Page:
Man Ray’s name is synonymous with moody, seductive black-and-white photographs from the interwar era. The famous 1924 shot Le Violon d’Ingres (Ingres’s Violin) features a woman’s bare back adorned with two elegant f-holes, connecting her body to the titular instrument. Man Ray’s “Noire et Blanche” series from 1926 operates in a similar register, juxtaposing a woman’s pallid face with a West African ceremonial mask. Female faces and bodies fill Man Ray’s oeuvre, along with curious and suggestive objects including glass teardrops, eggs, a peach, and a reflective orb. Sensuality and wonder fill his best-loved frames.
Yet throughout his life, Man Ray experimented with sculpture, painting, film, writing, chess sets, and new modes of image-making. He invented “rayographs” by placing objects on photosensitive paper, then exposing the composition to light. The story of Man Ray’s peripatetic life traces major storylines of 20th-century culture: He participated in the Dada and Surrealist movements, fled Europe at the outbreak of World War II, and lived in Los Angeles during Hollywood’s heyday. Man Ray’s singular legacy bursts with a bold embrace of new forms and a talent for self-invention.
Man Ray was born Emmanuel Radnitzky to a Jewish family in South Philadelphia in 1890. His parents moved to Brooklyn in 1897, where the young artist learned draftsmanship. He turned down a grant to study architecture, took painting and drawing lessons, worked for a publisher for maps and atlases, and ventured into Manhattan’s blossoming art scene. Visiting photographer and dealer Alfred Stieglitz’s 291 gallery, Man Ray first experienced the work of Paul Cézanne and Pablo Picasso’s radical new Cubist methodologies. These artists’ experiments with the picture plane inspired Man Ray’s own painting for decades.
Through his relationship with Walter Arensberg, who hosted salons in Manhattan, Man Ray also made a lifelong friend: Marcel Duchamp, the father of Conceptual art. Duchamp’s influence is particularly evident in Man Ray’s The Rope Dancer Accompanies with Her Shadows (1916). The canvas features hard-edged vertical shapes in a variety of solid hues, all attached by slender, curving gray lines. As in Duchamp’s storied glass sculpture The Bride Stripped Bare by Her Bachelors, Even (The Large Glass) (1915–23), Man Ray’s title suggests that his simple composition is just a front for a much larger performance and narrative.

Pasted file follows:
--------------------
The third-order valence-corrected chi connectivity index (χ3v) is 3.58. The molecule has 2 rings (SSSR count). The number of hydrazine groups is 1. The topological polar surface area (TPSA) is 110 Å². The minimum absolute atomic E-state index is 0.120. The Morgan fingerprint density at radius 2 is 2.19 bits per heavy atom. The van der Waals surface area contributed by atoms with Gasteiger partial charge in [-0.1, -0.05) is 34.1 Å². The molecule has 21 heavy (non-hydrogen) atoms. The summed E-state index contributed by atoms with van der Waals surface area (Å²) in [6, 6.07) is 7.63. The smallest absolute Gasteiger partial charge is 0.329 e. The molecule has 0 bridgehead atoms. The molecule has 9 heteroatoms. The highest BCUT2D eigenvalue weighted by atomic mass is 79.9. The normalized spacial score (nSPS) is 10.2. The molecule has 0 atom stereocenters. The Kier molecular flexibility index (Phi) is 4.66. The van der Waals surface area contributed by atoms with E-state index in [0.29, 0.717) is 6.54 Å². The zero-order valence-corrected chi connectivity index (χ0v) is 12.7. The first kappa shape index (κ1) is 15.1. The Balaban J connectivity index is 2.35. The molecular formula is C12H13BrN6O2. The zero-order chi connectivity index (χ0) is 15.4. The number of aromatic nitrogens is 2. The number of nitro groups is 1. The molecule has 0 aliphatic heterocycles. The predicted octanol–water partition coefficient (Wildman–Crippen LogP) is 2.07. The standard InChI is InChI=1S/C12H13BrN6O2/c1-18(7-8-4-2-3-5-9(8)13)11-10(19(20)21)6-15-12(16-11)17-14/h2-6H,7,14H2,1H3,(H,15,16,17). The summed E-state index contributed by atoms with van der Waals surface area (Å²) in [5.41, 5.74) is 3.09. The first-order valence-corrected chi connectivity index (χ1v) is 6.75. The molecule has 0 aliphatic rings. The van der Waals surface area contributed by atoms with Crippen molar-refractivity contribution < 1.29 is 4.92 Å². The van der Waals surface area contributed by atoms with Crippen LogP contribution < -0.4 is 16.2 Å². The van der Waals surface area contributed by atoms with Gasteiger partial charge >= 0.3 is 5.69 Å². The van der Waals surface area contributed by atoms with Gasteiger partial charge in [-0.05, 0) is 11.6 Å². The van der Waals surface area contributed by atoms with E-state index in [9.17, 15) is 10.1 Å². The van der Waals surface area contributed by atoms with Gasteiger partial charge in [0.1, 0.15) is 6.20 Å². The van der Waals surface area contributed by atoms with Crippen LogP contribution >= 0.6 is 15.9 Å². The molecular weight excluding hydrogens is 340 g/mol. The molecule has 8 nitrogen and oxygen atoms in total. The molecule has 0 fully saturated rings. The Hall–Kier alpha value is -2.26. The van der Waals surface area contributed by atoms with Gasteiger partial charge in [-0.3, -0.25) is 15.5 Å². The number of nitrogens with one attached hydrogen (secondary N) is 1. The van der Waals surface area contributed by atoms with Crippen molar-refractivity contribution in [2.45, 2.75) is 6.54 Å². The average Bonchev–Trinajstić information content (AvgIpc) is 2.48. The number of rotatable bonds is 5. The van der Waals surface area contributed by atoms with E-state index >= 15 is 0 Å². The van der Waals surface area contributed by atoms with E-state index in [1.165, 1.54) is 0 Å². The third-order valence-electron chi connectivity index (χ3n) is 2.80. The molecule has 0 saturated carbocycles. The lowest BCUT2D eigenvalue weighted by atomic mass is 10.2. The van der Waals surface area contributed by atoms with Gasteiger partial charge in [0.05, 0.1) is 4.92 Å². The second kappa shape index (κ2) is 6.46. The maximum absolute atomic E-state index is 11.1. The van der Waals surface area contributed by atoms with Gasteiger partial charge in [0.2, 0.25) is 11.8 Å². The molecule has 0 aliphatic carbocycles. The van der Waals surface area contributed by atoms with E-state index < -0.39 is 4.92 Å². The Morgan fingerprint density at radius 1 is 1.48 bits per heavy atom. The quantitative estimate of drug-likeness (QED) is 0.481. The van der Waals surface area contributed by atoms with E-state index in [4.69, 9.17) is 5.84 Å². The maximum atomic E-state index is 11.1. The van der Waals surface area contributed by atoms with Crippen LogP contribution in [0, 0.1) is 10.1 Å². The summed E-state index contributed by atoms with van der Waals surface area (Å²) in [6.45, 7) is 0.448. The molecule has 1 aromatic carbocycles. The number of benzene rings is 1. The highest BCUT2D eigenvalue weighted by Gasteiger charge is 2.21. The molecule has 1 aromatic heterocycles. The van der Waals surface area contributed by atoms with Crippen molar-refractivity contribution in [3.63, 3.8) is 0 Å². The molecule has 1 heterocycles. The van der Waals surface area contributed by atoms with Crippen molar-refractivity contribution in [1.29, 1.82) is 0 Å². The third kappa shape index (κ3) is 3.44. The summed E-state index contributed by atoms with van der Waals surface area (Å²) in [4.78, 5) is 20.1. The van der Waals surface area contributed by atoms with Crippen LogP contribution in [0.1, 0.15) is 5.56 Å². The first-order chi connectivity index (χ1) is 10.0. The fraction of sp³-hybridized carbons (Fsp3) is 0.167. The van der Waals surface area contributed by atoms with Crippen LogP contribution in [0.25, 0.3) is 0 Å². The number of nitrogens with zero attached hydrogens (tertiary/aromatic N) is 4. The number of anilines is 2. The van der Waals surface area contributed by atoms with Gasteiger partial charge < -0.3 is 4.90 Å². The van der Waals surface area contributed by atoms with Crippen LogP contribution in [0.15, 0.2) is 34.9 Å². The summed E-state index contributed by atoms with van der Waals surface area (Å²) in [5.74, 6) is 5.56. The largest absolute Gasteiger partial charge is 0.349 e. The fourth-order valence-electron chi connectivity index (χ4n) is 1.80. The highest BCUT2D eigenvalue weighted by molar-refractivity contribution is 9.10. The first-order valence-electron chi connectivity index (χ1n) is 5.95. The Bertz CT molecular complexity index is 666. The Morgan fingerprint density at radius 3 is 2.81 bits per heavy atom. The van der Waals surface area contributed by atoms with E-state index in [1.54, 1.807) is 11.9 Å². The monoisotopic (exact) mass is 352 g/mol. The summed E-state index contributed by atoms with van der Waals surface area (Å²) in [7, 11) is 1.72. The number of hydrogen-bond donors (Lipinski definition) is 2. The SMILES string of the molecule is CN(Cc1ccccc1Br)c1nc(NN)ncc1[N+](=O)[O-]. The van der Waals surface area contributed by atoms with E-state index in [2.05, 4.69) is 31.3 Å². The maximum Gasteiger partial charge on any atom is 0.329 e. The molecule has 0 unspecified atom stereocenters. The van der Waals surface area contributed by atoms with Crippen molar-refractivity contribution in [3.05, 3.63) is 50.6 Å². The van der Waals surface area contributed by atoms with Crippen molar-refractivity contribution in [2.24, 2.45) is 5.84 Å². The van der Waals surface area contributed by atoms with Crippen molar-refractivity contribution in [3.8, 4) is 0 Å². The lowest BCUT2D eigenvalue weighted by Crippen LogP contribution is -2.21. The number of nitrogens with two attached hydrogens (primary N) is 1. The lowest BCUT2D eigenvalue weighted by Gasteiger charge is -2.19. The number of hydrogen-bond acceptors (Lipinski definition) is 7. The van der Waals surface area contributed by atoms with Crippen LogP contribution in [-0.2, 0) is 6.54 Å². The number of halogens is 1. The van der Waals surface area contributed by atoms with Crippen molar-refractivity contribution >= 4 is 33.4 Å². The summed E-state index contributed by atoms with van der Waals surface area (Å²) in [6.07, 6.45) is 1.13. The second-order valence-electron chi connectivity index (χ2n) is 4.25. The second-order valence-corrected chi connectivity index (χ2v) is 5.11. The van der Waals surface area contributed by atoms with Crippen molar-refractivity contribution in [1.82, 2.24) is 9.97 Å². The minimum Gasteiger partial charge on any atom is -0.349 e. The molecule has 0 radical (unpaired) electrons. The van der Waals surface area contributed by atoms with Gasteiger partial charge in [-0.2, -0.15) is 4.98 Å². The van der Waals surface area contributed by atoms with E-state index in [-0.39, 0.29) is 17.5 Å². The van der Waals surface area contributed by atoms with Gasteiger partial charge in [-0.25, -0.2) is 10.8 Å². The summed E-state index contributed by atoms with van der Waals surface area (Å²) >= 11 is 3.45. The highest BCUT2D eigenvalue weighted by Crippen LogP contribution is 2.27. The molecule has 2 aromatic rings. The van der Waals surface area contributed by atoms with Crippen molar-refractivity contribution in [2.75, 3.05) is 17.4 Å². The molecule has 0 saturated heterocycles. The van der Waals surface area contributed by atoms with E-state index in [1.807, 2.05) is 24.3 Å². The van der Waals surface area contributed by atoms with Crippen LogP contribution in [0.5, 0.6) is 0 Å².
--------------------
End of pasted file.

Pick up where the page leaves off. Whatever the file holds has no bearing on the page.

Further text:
Throughout his lifelong painting practice, Man Ray would riff on Shakespeare, take inspiration from Giorgio de Chirico’s metaphysical style, and use airbrushes. He also painted appropriated imagery and his own photographs. “He was very self-referential in a way,” said dealer Emmanuel Di Donna, who began working with Man Ray’s estate in 1994 and recently mounted an exhibition of the artist’s paintings at Di Donna Galleries in New York.
Though Man Ray predominantly saw himself as a painter during his early years in New York, he also experimented with sculpture. His famous mobile made from 63 wooden coat hangers, Obstruction (1920), exemplifies his embrace of the Duchampian “readymade”—everyday objects elevated to the status of art.
In 1920, the friends founded the exhibiting and collecting group Société Anonyme with patron Katherine Dreier. The trio focused on modernist art, which was still a predominantly European mode. Work by Picasso, Fernand Léger, Henri Matisse, Josef Albers, and other luminaries found its place and an eager audience in New York.
Dreier also supported Man Ray’s practice. She bought the artist a handheld movie camera, and together with Duchamp, Man Ray filmed writer Baroness von Freytag-Loringhoven shaving her pubic hair. Man Ray accidentally destroyed the film, adding to its mysterious legend.
Man Ray’s moving-image experiments took a back seat when he moved to Paris in 1921, planning to join the European avant-garde Dada group. “Dada cannot live in New York,” he wrote to his poet friend, Dadaist Tristan Tzara. “All New York is dada and will not tolerate a rival—will not notice dada.”
Man Ray lived in the creative enclave of Montparnasse, where his neighbors included Duchamp and photographer
Eugène Atget. As Dada gave way to Surrealism, the Montparnasse neighborhood became central to the latter movement, which
André Breton explicitly outlined in his famed 1924 manifesto.